Attorney Jeff Yarbro has taken a commanding fundraising lead in the Democratic primary to replace longtime state Sen. Douglas Henry, hauling in more than four times the figure of his opponent, Metro Councilman Jason Holleman, according to The Tennessean. Yarbro raised $95,225 in the financial quarter that ended June 30, giving him a total war chest of $101,089, while Holleman raked in $22,200. The deadline to submit financial disclosures for 2014 state elections was Monday.
…Besides these two, no one else has publicly expressed intentions to run for District 21, which now stretches from West Nashville to parts of East Nashville and Madison after Republican-controlled redistricting.
The contest between Yarbro and Holleman, considered a bitter rivalry, is likely to be Davidson County’s most watched race in 2014. The winner would be heavily favored in the November general election.
News release from governor’s office:
NASHVILLE – Tennessee Gov. Bill Haslam today appointed Douglas T. Jenkins of Rogersville as Chancellor in the 3rd Judicial District, replacing Thomas R. Frierson who was named to the Tennessee Court of Appeals in February.
The 3rd Judicial District serves Hamblen, Hancock, Hawkins and Greene counties.
“Doug has a depth of experience in law, and I am pleased to make this appointment,” Haslam said. “I appreciate his willingness to serve, and I know he will do an excellent job on the bench.”
Jenkins, 45, has practiced in the Law Office of Douglas T. Jenkins in Rogersville since 1997. He worked in the Law Offices of Terry, Terry & Stapleton in Morristown from 1995-1997.
His areas of practice have included domestic relations; probate/wills/estate/estate litigation; criminal defense and property boundary disputes. Jenkins has been owner and manager of a private family farm in Hawkins County since 1986.
By Lucas Johnson, Associated Press
NASHVILLE, Tenn. — Longtime Sen. Douglas Henry said Wednesday that his health and the high cost of campaigning were factors in his decision not to seek re-election next year, even though he believes he could win if he did run.
The 86-year-old Nashville Democrat officially met with reporters about a week after his campaign manager sent an email to Henry’s supporters last week announcing his decision.
Henry, who turns 87 this month, said he had been disregarding his doctor’s request that he not run again but finally decided to heed his advice. He also said the amount of money he spent on his 2010 election was “obscene.”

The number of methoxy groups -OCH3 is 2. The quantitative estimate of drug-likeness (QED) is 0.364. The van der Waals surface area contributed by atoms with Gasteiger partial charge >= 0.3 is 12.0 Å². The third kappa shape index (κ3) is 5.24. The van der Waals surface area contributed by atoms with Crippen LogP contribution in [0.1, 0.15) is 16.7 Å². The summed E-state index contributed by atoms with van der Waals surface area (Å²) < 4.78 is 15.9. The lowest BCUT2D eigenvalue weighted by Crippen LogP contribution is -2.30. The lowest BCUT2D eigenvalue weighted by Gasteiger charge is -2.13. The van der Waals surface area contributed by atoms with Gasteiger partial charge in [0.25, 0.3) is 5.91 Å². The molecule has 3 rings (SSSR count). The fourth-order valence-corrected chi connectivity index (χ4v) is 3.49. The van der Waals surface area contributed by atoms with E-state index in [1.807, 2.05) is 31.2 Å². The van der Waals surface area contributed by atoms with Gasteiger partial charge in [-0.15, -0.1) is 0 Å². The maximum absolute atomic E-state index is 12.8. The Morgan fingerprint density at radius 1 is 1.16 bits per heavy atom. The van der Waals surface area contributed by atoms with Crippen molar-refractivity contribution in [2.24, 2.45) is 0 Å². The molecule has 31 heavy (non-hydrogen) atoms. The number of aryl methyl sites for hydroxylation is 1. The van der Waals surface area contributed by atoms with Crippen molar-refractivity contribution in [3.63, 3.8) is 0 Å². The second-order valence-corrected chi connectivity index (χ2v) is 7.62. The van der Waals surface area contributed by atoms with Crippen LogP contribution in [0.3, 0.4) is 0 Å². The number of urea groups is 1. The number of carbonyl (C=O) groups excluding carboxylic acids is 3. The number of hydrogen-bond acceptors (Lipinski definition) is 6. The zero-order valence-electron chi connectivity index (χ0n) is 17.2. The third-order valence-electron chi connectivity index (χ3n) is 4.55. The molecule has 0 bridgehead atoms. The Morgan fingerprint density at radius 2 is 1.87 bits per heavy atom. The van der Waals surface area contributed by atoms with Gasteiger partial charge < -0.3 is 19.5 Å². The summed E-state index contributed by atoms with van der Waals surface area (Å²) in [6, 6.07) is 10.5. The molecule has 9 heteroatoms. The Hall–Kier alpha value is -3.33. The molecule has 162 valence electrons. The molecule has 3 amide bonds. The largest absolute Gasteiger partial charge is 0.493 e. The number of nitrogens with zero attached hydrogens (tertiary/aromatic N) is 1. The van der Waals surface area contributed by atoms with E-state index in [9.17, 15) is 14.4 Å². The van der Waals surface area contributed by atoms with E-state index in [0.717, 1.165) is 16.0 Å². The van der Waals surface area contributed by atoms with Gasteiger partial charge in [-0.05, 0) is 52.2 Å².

“If I told y’all how much money it cost to get elected last time, you’d never believe it,” he said. (Note: His campaign expenditures for the 2010 cycle were about $582,000.)
State Sen. Douglas Henry’s announcement that he will retire from the Legislature this week has already led two men to say they will run for the Democratic nominationn to succeed him.
They are, says the City Paper, Nashville attorney Jeff Yarbro, who nearly defeated Henry in a 2010 primary challenge, and Metro Councilman Jason Holleman, who is term-limited at the courthouse and whose ambition is well known in Nashville’s political circles. Holleman, who has called Henry a hero of his, confirmed his plans to The City Paper.
“I intend to run for the state Senate next year, because I think it’s the place where I can do the largest good,” he said, noting that he has lived in District 21 his entire life.
With the caveat that formal announcements and campaign organizations are still a ways off, Holleman said education is a top-of-mind issue for him at the state level, where policy decisions “have a tremendous impact on the classrooms in our local school system.”
“Beyond that, we’re in a time when there is a lot of discussion about the interplay between state and local government,” he said. “I think that there is a need to be sure that our local government interests are represented. And with the background in local government, both as an elected official and an attorney, I think I can contribute in a meaningful way to that discussion.”
If he were elected, Holleman would join, at least for a bit, the ranks of council members who have held seats at the state and local level simultaneously. While his first state Senate term would begin in January 2015, his final council term would end in August.
Yarbro also confirmed that he intends to run, but said he will make a formal announcement later.